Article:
A few months ago, a collaboration called the Event Horizon Telescope presented the first direct image of a black hole; or more specifically, of the radiation created by accelerated particles at its event horizon. The EHT is a Very Large Baseline Interferometer, in which radio telescopes all over the world are computationally connected to obtain resolutions that are not possible with one telescope. In the episode I chat with Heino Falcke, the chair of the EHT science committee, about the science, the telescope, what it took to get it going, and image reconstruction.
String Theory is currently one of the most important theories in fundamental physics, with applications to a variety of subfields including black holes and cosmology, nuclear physics others. This episode is an introduction to the core ideas of the field, as well as to some of its applications. Our guest is Alexander Westphal of Germany’s particle physics lab DESY. He does a wonderful job of introducing the very abstract topic in a way that could be understood by non-physicists, at least to some degree.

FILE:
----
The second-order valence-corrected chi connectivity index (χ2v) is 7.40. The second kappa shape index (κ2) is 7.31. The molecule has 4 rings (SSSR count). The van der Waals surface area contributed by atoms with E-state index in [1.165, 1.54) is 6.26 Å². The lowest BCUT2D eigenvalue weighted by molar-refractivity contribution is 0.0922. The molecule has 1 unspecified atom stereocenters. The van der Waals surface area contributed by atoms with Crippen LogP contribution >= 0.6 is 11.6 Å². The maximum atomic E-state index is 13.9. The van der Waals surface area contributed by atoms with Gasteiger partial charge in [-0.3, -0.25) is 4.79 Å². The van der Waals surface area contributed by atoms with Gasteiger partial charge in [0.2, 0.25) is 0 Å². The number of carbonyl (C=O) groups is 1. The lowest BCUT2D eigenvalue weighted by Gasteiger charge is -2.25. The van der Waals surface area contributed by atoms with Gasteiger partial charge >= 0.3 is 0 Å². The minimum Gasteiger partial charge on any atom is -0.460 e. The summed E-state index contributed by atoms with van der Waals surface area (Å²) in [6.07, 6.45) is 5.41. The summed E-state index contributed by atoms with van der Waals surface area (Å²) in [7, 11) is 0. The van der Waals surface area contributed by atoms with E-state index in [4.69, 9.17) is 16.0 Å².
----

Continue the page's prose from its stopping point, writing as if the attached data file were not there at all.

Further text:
This episode is a conversation with Volker Springel about the Millenium Simulation, which at the time was the largest simulation of the growth of cosmic structure, including a detailed model for the formation of galaxies and supermassive black holes. In the episode we talk about the physical/cosmological background, the simulation process and approach as well as some details about the hard- and software.